Cutting birdsmouths for rafters

Discussion in 'Shop Talk' started by Salmonberry, May 23, 2006.

  1. Salmonberry

    Salmonberry Registered Nut

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    Feb 28, 2006
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    Alaska
    Not ever having made any birdsmouth cuts I've got a question about the procedure. Is the cut made similiar to cuts made for stair stringers where a skilsaw is used to make the initial cut followed up by using a handsaw to prevent from overcutting the mark?
     
  2. Gideon

    Gideon Well-Known Member

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    Sep 14, 2005
    That way will work great. A note of caution--use the same 2X for the pattern for them all. My Dad was "cut man" in his earlier carpenter days and kept handing the original cut up to the roof. When finished the roof had an 8" difference from one end to the other. They had to recut every one. Amazing what a 1/4" difference makes to the pitch of a roof. Dad was a superb carpenter but we all make careless mistakes that are costly-kind of like life.
     

  3. Blu3duk

    Blu3duk Well-Known Member

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    central idaho republic
    Since the answer has already been given other folks may like to learn about framing a roof fo various styles... a friend of mine years ago wrote a book on the subject and in my biased opinion it is the best written on topic.... some of his other books were ok but Roof Framing by Marshall Gross is availabe from several online places and can be had from some for used prices but worht everything a person pays..... A person could literally after reading and practicing what is in the book walk onto a construction job and frame a roof [ok so you have to be able to retain what you read and what you practice]

    And for the most part there isnt to many folks who can properly frame a roof anymore, it is becoming a lost art with the materials of todays builders have to use.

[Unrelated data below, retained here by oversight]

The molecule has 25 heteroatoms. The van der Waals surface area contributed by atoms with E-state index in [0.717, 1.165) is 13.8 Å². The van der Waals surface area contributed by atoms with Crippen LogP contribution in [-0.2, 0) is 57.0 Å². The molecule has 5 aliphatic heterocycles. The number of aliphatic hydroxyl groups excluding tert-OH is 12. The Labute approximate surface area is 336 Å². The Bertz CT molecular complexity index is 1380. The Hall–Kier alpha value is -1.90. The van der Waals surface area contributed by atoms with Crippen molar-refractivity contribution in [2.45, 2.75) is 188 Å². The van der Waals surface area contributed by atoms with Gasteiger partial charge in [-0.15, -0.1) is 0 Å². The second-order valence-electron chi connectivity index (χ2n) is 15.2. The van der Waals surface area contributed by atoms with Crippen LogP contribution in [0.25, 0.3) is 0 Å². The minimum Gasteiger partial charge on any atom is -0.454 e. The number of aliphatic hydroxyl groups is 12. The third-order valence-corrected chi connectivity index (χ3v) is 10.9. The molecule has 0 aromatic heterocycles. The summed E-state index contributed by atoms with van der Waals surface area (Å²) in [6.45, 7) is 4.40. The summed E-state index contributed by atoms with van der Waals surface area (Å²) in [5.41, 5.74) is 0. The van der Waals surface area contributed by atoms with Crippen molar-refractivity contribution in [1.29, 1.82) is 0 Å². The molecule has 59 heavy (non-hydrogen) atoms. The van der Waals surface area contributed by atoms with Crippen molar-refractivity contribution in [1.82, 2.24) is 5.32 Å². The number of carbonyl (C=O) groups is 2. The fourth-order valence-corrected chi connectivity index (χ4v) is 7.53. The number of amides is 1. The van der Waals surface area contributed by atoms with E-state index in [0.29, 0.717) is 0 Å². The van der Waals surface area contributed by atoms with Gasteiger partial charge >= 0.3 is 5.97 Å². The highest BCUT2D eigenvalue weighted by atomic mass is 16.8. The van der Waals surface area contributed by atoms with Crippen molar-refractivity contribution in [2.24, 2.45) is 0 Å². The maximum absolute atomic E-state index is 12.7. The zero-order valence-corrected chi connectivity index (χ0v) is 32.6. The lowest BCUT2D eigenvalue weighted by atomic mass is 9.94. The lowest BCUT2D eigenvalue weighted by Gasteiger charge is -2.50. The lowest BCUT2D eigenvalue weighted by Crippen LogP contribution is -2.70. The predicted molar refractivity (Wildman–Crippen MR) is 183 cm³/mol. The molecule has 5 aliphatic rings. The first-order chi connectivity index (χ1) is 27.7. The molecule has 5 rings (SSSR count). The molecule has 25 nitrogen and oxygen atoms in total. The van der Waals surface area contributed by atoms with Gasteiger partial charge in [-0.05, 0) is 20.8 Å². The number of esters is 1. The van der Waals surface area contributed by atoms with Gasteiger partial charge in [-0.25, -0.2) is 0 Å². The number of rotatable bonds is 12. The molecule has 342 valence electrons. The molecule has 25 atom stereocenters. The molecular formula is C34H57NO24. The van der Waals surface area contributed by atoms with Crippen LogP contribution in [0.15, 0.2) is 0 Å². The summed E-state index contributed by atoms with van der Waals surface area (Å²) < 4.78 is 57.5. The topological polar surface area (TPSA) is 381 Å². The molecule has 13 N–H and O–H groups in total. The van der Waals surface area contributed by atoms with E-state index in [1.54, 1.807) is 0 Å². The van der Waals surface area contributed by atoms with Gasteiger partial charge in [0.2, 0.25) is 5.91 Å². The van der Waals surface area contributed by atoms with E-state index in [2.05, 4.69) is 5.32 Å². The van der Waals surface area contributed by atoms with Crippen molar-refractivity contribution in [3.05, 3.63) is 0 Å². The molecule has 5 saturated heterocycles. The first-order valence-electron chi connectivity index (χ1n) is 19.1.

William
     
  4. tiogacounty

    tiogacounty Well-Known Member

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    I've cut a few thousand in my time, so I guess I'll throw a tip, or two, in. first learn to do the math with a calculator, or a construction master calculator if the geometry is too difficult. "Stepping off" with a square isn't as accurate. Next pick a great looking piece of lumber out of the pile for your pattern. Make sure it is crown free and flat. Do your layout and cutting on the pattern. Unless the tail is exposed, most cutters don't bother to finish the cut with a hand saw. Now cut another rafter using your pattern. Erect the pair and check the fit. Remember to put a scrap of 2x where the ridge board will go. If everything is cool, take your pattern and write PATTERN on both sides in big letters. This will prevent it from being used to early. Now take two small scraps of plywood (roughly 3"x6") and nail them to the top edge of the pattern near the peak and tail. These are stops, they allow you to slam the pattern tight to your rafters without having to make sure that the top edge is parallel with the pattern. Pre-mark all rafter stock with a lumber crayon, put an arrow on each piece to indicate crown. Make sure the crown (bow) is up on each rafter. This is important, if you don't do it, and end up with a crown up rafter next to a crown down, you will have a noticable dip in the roof. Trace and cut neatly and your roof will look fantastic.